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Judge sides with Democrats, re-opens online registration



MADISON, Wis. (AP) — A federal judge ordered that Wisconsin reinstate online voter registration to make it possible for more people to cast absentee ballots ahead of the April 7 presidential primary and spring election, handing Democrats who sought even broader changes in light of the coronavirus pandemic a partial victory.

U.S. District Judge William Conley issued the ruling Friday night, just hours after both sides submitted written arguments. The state and national Democratic parties brought the lawsuit and were opposed by Republicans who control the state Legislature as well as the Wisconsin and national Republican parties.

Under state law, the deadline for Wisconsin voters to register online to cast absentee ballots was Wednesday. But Conley ruled that the state must open online registration again because of disruptions to daily lives caused by the COVID-19 outbreak.

The Wisconsin Elections Commission said in a statement late Friday night that it was working to comply with the court’s order and reopen online registration “as soon as we can make and test the changes to our systems. ”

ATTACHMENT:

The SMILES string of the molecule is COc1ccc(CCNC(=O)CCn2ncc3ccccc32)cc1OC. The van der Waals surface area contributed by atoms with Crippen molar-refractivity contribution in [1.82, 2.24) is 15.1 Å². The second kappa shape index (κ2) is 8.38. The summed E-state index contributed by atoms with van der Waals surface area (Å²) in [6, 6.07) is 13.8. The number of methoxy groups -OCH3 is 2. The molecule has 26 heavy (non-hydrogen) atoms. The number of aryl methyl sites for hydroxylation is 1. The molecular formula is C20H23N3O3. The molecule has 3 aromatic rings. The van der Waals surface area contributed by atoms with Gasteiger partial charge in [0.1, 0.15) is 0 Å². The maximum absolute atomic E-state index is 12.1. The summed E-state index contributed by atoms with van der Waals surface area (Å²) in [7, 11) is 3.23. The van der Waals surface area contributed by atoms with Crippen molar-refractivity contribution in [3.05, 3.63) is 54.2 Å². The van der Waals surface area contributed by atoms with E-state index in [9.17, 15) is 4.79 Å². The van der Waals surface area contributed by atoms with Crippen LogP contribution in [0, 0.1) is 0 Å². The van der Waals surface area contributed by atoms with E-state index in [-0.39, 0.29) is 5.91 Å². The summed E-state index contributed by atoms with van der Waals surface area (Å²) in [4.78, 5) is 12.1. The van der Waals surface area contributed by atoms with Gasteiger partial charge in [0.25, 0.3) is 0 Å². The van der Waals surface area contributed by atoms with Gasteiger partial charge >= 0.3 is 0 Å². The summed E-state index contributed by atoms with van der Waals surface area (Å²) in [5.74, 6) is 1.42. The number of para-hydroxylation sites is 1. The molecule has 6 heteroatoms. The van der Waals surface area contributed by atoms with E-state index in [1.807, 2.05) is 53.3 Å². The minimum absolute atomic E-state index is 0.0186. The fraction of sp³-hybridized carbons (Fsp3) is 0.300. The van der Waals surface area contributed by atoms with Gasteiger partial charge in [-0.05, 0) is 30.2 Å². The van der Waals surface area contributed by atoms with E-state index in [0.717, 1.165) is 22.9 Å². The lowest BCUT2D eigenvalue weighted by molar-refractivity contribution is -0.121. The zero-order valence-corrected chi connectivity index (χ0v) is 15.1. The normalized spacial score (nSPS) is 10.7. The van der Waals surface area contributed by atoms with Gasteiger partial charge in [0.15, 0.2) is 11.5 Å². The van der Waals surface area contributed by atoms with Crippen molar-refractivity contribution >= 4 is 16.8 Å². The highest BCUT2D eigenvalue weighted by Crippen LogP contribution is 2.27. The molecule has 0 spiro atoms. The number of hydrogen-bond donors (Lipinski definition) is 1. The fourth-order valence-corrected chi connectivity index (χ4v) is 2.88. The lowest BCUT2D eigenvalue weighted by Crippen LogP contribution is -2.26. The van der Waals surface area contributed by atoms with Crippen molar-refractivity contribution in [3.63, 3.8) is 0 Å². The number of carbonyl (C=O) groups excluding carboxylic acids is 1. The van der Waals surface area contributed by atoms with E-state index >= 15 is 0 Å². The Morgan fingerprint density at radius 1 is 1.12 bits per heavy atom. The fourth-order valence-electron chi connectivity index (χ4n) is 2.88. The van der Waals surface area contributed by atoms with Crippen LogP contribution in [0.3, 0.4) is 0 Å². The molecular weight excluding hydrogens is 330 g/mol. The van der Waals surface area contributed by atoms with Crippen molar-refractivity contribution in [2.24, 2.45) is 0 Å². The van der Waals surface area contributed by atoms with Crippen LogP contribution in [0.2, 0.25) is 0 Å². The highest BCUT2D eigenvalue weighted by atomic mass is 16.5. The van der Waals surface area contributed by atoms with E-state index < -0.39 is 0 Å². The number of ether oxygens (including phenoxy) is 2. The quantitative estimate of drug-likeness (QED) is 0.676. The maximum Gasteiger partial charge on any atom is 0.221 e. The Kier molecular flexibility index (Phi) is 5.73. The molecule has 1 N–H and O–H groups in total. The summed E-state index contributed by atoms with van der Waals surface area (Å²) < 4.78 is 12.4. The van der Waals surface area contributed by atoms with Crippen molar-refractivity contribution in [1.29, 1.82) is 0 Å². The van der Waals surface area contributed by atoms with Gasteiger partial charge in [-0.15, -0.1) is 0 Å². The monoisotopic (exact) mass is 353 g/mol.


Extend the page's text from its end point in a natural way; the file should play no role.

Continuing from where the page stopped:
“This is not as simple as reposting an online form,” the commission said. “With the election underway, we need to be very careful to test this change to ensure it does not adversely affect other functions, including absentee ballot requests.”

Wisconsin Democratic Party Chairman Ben Wikler tweeted that the ruling means “huge numbers of Wisconsinites potentially re-enfranchised.”

The judge also left open the possibility that he would later grant other requests from Democrats, including allowing absentee ballots to be counted if they arrive after Election Day.

Andrew Hitt, chairman of the Republican Party of Wisconsin, said he is disappointed that Democrats are not allowing Republicans to be heard in the matter.

“During a national crisis, it is still just as important to protect fair elections and ensure that the voices of all Wisconsinites are equally heard,” Hitt said in a statement.

Both Gov. Tony Evers and Republican legislative leaders have repeatedly said they were not going to move the election date. In addition to the presidential primary, a state Supreme Court race and hundreds of local contests for mayor, city council, school board and other seats were on the ballot.

“I’ve always believed we need more access to democracy, not less, and am pleased to see the court take steps to ensure we can hold a fair, safe election,” Evers said in a statement reacting to the ruling. “I continue to encourage all Wisconsinites to request an absentee ballot.”

The deadline to vote absentee, after a voter is registered, is April 2.

Republicans had argued in court filings before the ruling that the federal court shouldn’t get involved. Democrats pushed for the changes, saying voters should not have to risk their safety by voting in public on election day.

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